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readandweep readandweep is offline
 
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Percent of students with IEPs?
Old 08-04-2018, 10:12 AM
 
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I was wondering about how many of the students in your buildings have IEPs?

My school is looking at an incoming sixth-grade class with about 30 percent having an IEP.

My previous district also had around 30 percent of students with an IEP as well, isn't the percentage supposed to be closer to 10 percent?

Neither of these schools were schools of choice or destination districts, but still...


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Old 08-04-2018, 10:32 AM
 
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That seems very high to me. My school has about 12-13%, which is similar to the state average.

However, our middle school and high school have as much as 40%. My state has school choice/open enrollment. For whatever reason, families will send their kids to our elementary schools, but then seek out one of the nearby "better" (wealthier) districts or charter schools for secondary.

Districts are allowed to deny open enrollment for students with IEPs by saying that their sped program is "already full." Therefore, our MS and HS end up with a huge percentage of IEPs because so many of the other kids end up leaving/the total number of students has gone way down and the kids with IEPs are stuck there.
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Old 08-04-2018, 11:27 AM
 
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30% is high! When I was a school psych, we were always told it should be around 10%, give or take. Most of our schools were around that. One was more like 35-40%, which was ridiculously high. 30% is really high!
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Old 08-04-2018, 02:16 PM
 
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Ours is around 25%, we are a small rural school. One class per grade (k -5). 95% of our students qualify for free/ reduced lunch. Many of our students have been born addicted to drugs and or alcohol. The result is a higher IEP ratio.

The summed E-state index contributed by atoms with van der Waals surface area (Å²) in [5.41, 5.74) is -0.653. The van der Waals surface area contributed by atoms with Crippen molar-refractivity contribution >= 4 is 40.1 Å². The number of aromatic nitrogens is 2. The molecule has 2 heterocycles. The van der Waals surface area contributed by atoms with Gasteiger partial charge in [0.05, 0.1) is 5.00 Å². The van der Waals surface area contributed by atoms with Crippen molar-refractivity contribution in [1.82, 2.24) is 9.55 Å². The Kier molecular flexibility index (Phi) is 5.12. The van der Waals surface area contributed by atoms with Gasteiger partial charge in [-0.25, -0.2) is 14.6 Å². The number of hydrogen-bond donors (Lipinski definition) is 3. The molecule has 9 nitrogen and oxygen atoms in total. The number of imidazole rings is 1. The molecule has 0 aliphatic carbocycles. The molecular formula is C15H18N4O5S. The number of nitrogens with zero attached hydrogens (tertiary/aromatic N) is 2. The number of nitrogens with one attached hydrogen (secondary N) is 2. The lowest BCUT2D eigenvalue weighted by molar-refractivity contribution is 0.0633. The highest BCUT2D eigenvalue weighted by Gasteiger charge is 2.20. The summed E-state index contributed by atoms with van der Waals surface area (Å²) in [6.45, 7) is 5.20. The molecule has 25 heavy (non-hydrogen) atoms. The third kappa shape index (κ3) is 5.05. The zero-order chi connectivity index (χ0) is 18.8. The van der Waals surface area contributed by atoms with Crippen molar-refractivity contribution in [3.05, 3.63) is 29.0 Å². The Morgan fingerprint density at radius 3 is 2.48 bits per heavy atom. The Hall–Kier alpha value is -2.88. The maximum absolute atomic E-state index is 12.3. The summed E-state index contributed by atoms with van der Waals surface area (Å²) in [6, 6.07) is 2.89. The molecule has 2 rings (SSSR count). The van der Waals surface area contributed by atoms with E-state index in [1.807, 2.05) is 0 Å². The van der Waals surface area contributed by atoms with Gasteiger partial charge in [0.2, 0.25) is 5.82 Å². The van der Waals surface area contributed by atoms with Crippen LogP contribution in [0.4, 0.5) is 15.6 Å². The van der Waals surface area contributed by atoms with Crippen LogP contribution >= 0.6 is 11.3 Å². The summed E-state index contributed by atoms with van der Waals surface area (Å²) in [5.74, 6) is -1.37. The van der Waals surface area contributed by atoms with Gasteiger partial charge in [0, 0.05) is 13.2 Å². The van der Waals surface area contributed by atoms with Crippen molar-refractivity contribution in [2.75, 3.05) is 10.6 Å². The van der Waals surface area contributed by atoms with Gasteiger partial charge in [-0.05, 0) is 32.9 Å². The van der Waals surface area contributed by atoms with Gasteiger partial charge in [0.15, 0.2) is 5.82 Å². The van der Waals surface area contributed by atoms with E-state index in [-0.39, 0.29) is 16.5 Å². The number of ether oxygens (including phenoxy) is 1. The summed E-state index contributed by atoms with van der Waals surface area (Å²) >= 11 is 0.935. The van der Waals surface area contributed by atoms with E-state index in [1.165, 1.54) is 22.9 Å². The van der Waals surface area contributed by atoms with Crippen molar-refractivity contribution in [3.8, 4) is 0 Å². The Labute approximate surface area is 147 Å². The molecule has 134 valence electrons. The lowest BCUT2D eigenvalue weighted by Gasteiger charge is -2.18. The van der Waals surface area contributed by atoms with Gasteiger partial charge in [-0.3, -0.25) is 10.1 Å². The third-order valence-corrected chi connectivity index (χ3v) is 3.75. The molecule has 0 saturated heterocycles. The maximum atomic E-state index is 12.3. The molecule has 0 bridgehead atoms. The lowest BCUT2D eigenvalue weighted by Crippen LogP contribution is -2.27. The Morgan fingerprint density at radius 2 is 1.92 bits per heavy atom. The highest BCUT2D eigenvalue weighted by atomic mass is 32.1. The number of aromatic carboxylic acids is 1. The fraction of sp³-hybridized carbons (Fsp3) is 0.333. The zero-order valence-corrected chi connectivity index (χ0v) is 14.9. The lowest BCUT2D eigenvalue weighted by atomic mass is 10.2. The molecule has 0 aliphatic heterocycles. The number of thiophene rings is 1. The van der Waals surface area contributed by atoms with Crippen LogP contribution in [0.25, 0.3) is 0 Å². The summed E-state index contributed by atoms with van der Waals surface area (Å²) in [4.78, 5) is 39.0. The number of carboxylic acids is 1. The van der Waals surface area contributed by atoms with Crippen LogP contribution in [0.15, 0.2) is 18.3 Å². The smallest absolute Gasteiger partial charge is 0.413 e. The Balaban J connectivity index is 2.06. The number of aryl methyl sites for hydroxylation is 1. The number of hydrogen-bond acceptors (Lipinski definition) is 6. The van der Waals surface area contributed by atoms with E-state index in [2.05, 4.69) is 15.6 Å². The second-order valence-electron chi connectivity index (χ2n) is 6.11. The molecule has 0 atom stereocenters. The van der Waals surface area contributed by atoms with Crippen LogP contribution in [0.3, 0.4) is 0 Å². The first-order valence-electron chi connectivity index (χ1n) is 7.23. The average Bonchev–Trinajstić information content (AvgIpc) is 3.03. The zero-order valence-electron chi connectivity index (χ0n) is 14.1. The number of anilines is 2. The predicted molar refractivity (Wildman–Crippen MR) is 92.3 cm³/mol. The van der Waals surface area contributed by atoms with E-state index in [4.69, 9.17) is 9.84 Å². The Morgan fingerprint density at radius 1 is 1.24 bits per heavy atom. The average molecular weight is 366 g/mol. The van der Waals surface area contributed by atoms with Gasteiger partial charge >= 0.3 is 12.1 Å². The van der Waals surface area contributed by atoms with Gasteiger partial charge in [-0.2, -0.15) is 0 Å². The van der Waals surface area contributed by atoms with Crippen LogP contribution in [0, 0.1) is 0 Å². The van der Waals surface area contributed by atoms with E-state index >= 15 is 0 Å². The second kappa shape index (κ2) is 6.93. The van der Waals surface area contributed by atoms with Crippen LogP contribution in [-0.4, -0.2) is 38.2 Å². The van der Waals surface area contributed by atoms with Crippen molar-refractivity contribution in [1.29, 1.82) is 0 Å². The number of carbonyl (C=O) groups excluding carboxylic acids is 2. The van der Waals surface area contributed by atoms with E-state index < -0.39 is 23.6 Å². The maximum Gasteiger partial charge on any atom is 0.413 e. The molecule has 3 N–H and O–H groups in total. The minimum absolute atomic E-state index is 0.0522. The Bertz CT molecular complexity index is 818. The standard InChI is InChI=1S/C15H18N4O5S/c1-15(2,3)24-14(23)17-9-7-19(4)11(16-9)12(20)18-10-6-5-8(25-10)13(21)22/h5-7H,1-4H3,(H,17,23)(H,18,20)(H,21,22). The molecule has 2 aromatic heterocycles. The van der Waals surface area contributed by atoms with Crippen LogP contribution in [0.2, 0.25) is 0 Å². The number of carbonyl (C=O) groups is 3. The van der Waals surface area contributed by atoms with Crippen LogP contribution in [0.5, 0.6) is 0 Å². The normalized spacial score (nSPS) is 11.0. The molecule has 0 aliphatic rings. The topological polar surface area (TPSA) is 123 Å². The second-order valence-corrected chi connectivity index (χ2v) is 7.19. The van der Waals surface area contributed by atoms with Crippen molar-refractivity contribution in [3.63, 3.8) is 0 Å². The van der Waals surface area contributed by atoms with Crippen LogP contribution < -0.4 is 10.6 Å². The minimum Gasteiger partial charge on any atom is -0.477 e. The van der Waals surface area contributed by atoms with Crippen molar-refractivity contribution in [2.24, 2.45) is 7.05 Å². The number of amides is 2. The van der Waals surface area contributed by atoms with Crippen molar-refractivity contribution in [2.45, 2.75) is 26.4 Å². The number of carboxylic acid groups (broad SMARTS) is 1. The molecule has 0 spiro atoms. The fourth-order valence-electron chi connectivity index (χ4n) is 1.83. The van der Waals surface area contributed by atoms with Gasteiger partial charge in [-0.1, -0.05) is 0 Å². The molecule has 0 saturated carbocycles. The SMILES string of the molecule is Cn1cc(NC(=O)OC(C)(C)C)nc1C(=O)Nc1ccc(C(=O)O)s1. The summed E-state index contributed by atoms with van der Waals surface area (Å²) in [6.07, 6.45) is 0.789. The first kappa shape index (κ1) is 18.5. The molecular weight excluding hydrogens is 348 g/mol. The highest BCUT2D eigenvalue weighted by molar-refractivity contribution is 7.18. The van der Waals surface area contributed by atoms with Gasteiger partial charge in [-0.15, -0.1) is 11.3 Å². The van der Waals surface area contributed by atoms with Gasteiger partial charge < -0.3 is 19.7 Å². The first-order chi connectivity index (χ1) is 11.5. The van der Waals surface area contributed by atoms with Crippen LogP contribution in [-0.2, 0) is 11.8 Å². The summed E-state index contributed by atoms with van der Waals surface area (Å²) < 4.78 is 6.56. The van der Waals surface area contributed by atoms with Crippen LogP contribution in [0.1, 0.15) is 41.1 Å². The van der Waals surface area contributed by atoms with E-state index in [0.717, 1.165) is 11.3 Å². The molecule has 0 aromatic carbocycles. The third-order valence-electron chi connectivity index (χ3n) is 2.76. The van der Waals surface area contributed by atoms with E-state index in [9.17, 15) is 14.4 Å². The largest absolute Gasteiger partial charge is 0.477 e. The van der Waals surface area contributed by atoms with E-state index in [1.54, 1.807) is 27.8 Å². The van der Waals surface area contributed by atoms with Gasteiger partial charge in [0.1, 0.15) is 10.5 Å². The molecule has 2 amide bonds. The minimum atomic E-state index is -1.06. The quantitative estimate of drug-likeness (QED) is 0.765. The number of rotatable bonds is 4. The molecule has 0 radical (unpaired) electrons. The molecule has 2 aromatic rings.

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Percentage of SPED kids
Old 08-04-2018, 05:18 PM
 
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That seems really high! I have also heard about it being closer to 10%. However, the DSM is more lenient on some disorders which can open up the door for Other Health Impairment.



Also, many kids are English learners who just need time to learn the language but are incorrectly identified as SPED. Then you have the people who put kids in just because they are struggling and they need the help even though there isn't a disability.


I think that was kinda rant-y. Sorry!


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Thanks
Old 08-05-2018, 07:04 AM
 
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I think you all have good points about this.

My current district does see a lot of parents either choose our magnet middle school, our middle school with the gifted program or families move out of the district completely in middle school.

My school also more closely resembles a mini-high school with 600 kids and the complete abandonment of the middle school concept and teacher teaming. Many families try my school or some of the other middle schools, get frustrated and pull their kids.

This leaves schools like mine with a higher percentage of troubled kids and/or kids with IEPs.

My previous district did seem to throw anyone who struggles into special ed. The IEP numbers are probably also increasing because, like PP, that rural area is seeing a large percentage of families affected by the opiod epidemic.